Iran/Iraq & Nukes: Is it All Happening Again?
This is a sick joke. According to a new lawsuit, a CIA official who got it right on Iraq says the agency suppressed his findings when he challenged the consensus that Iran was building a nuclear weapon. Joby Warrick reports for The Washington Post:
The onetime undercover agent, who has been barred by the CIA from using his real name, filed a motion in federal court late Friday asking the government to declassify legal documents describing what he says was a deliberate suppression of findings on Iran that were contrary to agency views at the time.
The former operative alleged in a 2004 lawsuit that the CIA fired him after he repeatedly clashed with senior managers over his attempts to file reports that challenged the conventional wisdom about weapons of mass destruction in the Middle East. Key details of his claim have not been made public because they describe events the CIA deems secret.
These can be maddening stories to report. Roy Kreiger and Mark Zaid, attorneys to many a screwed-over agency employee or military officer, do good work in trying to move their clients’ cases forward, but the agency claims everything under the sun is a matter of national security, so determining the facts is arduous, if not impossible.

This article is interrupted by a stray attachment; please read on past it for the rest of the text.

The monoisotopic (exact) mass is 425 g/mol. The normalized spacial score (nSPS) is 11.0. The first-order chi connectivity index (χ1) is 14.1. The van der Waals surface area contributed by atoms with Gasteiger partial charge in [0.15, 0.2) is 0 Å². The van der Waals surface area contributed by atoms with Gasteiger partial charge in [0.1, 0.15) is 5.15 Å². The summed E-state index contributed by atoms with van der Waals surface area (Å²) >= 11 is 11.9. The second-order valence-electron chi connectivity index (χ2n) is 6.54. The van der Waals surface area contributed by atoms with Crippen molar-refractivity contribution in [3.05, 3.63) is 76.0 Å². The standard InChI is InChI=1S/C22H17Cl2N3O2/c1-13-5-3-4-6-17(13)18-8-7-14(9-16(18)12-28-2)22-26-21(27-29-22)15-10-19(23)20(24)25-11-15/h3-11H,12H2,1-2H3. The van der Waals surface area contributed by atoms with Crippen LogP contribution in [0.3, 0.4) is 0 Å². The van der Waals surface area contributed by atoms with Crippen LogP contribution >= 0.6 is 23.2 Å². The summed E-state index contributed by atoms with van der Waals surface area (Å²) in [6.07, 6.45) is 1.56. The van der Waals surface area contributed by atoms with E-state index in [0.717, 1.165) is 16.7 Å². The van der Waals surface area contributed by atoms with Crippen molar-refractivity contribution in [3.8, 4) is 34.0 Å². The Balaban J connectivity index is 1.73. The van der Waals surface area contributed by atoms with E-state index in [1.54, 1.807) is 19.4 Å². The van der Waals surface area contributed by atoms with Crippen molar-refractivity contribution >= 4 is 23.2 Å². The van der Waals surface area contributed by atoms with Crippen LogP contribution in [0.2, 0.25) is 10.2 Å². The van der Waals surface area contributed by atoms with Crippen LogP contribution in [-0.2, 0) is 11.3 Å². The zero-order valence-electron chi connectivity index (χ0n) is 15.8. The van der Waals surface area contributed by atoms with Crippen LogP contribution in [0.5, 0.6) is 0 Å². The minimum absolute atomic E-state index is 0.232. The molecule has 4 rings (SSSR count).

It’s not clear to me if this is the same case that Marcy Wheeler wrote about here — that is, Doe v. Goss from 2005 — but, if not, the pattern is the same in both cases, and in many others: agency receives politically inconvenient information, agency smears provider of said information, provider’s career is up in flames.
The informant provided secret evidence that Tehran had halted its research into designing and building a nuclear weapon. Yet, when the operative sought to file reports on the findings, his attempts were “thwarted by CIA employees,” according to court papers. Later he was told to “remove himself from any further handling” of the informant, the documents say.
In the months after the conflict, the operative became the target of two internal investigations, one of them alleging an improper sexual relationship with a female informant, and the other alleging financial improprieties. Krieger said his client cooperated with investigators in both cases and the allegations of wrongdoing were never substantiated. Krieger contends in court documents that the investigations were a “pretext to discredit.”
So much for the endless assurances that the agency isn’t back to its bad old tricks of tailoring its intelligence to its political masters.